Now that we’re at the end of our semester break and classes start again next week, it’s time to write down some of the thoughts that I’ve been stewing over the last few weeks. Having finished my first semester teaching at the university level, I want to take the opportunity to be a “reflective practitioner” and write about what went really well and what I want to change in my classes.
My goal is not just to give students more information, but to cultivate a deeper understanding of American thought. So, I design my classes around a constructivist learning theory in which students must construct meaning out of the materials they are given in class. I am primarily there to guide the meaning-making process through lectures, leading collaborative discussions, and evaluating projects or writing assignments. Dr. Robert Marzano’s research emphasizes the importance of identifying similarities and differences for increasing student understanding and raising achievement. Although Dr. Marzano is one of the hot names in education right now, many of his ideas are not new (which is probably why many of them work). The idea that students should make connections across themes, subjects and disciplines is a major theme in Herman Hesse’s The Glass Bead Game. In fact, Socrates was certainly “identifying similarities and differences” in the Meno when he teaches a geometric proof to illustrate his theory of knowledge. When I talk about getting students to identify similarities and differences, I’m not talking just about two column “compare and contrast” charts. What I am talking about is making deep, meaningful connections across cultures and across disciplines.
My most successful classes centered on subjects that I could easily connect to the experience of my students. For example, I taught John Winthrop’s A Model of Christian Charity with Ayn Rand’s Anthem and excerpts from The Virtue of Selfishness. These texts generated lively conversations and provocative writing from students, because the similarities and differences between socialism, communism, and capitalism speak to many of the policy issues Romanians deal with today. I also had them read Chief Seattle’s 1854 Treaty Oration with John Muir’s essay Man’s Place in the Universe and Theodore Roosevelt’s Conservation as a National Duty. These texts combined with my lecture on the US National Park System and the Hetch Hetchy dam sparked considerable debate , because Romania is having its own conservation crises with the Roșia Montana mining controversy.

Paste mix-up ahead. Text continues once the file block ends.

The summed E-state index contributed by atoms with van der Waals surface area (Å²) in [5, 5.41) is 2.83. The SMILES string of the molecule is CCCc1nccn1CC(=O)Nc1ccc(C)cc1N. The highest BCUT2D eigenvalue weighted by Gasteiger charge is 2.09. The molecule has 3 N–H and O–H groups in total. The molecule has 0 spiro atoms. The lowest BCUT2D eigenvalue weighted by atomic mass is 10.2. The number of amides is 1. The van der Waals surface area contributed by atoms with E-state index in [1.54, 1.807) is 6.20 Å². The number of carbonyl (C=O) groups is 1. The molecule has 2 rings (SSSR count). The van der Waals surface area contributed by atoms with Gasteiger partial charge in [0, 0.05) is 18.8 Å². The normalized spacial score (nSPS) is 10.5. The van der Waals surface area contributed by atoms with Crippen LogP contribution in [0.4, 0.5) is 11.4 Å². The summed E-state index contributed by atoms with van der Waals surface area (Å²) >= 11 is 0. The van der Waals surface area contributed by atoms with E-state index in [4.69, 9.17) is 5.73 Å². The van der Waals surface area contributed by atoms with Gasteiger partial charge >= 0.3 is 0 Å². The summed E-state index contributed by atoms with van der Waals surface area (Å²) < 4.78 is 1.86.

Lastly, I also taught a few classes on slavery, the Civil War, and racism in class. While our texts were from Frederick Douglass and Aristotle, the conversation really picked up when we related my history lecture and the texts to ethnic relations with Roma (Gypsies) and Hungarians. Ultimately, I believe using a constructivist learning model requires an understanding of the life of dialogue. The teacher must see himself in the student. Music is a powerful tool for creating meaning and opening dialogue. During our unit on slavery and the Civil War, my wife Anne Elise, came to class as a guest presenter. We played Follow the Drinking Gourd together with the students joining in on the chorus. Many people believe this song was an oral map of how to get North to freedom. Here is a video a student took:
Although we had many amazing class discussions, there were still too many students who were silent. I understand that some folks are not comfortable speaking publicly, but it is still important to be actively engaged in class. This is especially true for American Studies majors whose degree emphasizes speaking and writing skills. Several of those who did not speak as often as I would like were still able to get a good grade because I provided plenty of other opportunities such as papers and a written final exam for them to demonstrate what they had learned. I also need to spend more time this semester workshopping how to develop a good thesis. Most students have a strong command of the English language, but have not learned the kind of writing we value and expect in the United States. However, I will be speaking on this at a “Language for Specific Purposes” conference in Bucharest next week. So, I guess I’ll write more about it then.
Both the music Anne and I led in class as well as some review games for the final exam were very successful in engaging students who tended to be more silent; so I’ll definitely be doing more of both this semester. I still wonder how I can change my teaching style to invite participation from students who are less willing to volunteer their ideas openly. I’ve thought about just calling on folks whom I haven’t heard from, but I don’t want embarrassment or discourage anyone. I’m going to be looking for some good small-group-oriented cooperative learning strategies for next semester. Popular activities like “Think-Pair-Share” and the “Jigsaw Classroom” seem a little juvenile to me, but if anyone has had success with them at the university level, I’d love to hear about it!